Why Pittsburgh: An Interview with the City's Mayor in Advance of the G-20 Summit

By Min, Xiong | Nation's Cities Weekly, September 28, 2009 | Go to article overview

Why Pittsburgh: An Interview with the City's Mayor in Advance of the G-20 Summit


Min, Xiong, Nation's Cities Weekly


In many people's eyes, Pittsburgh is still a declining steel capital; very few people know that now the city's economy is based primarily on health care and education. It did better than many other rust belt cities during the economic downturn, with an unemployment rate lower than the national average and more stable housing prices.

The reason why President Obama chose Pittsburgh as the G-20 host city is simple: the city's transformation from steel economy to a high tech, high energy efficiency economy has proved that the United States has the capability to recover.

Can Pittsburgh, a city of only 310,000 people take in tens of thousands of visitors during the G-20? Will the London-scale G-20 protest happen in Pittsburgh, a city with only 900 police officers? Is the 29-year-old mayor ready to face the challenge? Here is what he told me.

21st Century: One reason the city was chosen to hold the G-20 is its successful transformation from a steel city to a new service-based city. I walked around the city yesterday, and did not see any smoking chimneys. So are there steel plants left in the city right NOW?

Mayor Luke Ravenstahl: There are no steel plants in the city of Pittsburgh borders. We do have plants in suburban communities outside the city of Pittsburgh. U.S. Steel still has a big presence here and it is, of course, a very reputable corporation. We are very happy they still exist here. But you are right; the general perception of Pittsburgh is quite different from what it is today.

[ILLUSTRATION OMITTED]

21st Century: From an economic perspective, then, Pittsburgh is no longer the "steel city?"

Mayor Ravenstahl: Yes, it's not predominantly steel anymore. I compare it to Detroit for example, which is the auto capital of the world. Now they are experiencing what we did in the late 1970s when the steel industry declined. We are probably not the steel capital anymore, but we still produce it here and send it around the world. In addition, we created high-tech, bio-tech, health care, education, robotics and life sciences industries, and so many types of companies are evolving here in Pittsburgh. The steel industry comprises 5 percent of our employment, but health care is the No. 1 sector. Health care has more than 40,000 employees now, over 10 percent of total employment in the city. We really have diversified in a way that has allowed us to survive this downturn very well.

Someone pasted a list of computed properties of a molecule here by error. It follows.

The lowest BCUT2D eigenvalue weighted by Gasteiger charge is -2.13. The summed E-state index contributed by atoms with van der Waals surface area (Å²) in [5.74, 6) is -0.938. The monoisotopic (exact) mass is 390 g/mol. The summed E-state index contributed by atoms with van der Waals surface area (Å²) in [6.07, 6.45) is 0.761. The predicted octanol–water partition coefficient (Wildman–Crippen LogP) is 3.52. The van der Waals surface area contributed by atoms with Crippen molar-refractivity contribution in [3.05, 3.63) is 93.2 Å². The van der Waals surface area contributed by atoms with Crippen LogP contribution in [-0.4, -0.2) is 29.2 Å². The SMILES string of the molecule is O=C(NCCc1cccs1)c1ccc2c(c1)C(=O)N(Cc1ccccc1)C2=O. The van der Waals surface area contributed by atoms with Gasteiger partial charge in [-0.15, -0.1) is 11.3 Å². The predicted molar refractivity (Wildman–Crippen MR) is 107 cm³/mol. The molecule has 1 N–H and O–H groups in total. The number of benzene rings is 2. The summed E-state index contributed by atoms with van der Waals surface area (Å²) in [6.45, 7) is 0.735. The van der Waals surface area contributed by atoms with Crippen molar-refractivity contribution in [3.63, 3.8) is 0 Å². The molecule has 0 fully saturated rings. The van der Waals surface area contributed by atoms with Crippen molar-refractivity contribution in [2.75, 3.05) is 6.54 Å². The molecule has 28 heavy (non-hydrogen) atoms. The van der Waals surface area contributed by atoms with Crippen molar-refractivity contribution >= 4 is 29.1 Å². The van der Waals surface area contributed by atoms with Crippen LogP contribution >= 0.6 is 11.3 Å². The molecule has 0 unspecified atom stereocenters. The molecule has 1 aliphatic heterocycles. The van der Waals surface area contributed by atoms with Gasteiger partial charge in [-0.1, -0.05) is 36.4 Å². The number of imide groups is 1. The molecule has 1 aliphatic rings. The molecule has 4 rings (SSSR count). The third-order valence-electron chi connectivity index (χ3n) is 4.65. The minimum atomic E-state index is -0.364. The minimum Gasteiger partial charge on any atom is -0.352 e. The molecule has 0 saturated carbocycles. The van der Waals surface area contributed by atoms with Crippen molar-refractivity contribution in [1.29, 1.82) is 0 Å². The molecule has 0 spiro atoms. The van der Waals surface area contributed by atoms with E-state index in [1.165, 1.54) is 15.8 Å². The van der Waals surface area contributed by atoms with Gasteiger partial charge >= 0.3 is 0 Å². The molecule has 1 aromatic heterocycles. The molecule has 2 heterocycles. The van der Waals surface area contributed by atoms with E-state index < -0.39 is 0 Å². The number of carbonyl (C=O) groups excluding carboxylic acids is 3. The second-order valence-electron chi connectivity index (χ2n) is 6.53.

21st Century: Do you think such a transformation is applicable to other cities in the U.S., especially the rust belt cities around the Northeast?

Mayor Ravenstahl I think so. I think when you compare Pittsburgh with some of the other Northeastern cities, the rust belt cities, we've done better than most, if not all. We are proud. Our unemployment rate is now 2 percent lower than the state average.

21st Century: What are the key lessons that other cities can learn from Pittsburgh?

Mayor Ravenstahl: I think the diversification of our economy is important. We've also been able to achieve large scale collaboration involving many sectors, from local government, to nonprofit organizations to corporations. We all work together and have been part of the transformation, and that is a key to our success that other cities can learn from.

21st Century: Speaking of diversifying the economy, a green economy is also something that Pittsburgh is encouraging. For example you have legislation on green buildings and fuel efficiency. Even though Pittsburgh is doing better than other cities in terms of facing the economic downturn, why would you encourage a green economy, irrespective of the cost, during a national economic crisis'?

Mayor Ravenstahl: I don't think it's that simple. I agree that the cost is higher than regular development, non-green or less certified development, but we think history shows that investing a little bit more up front pays more in the long run.

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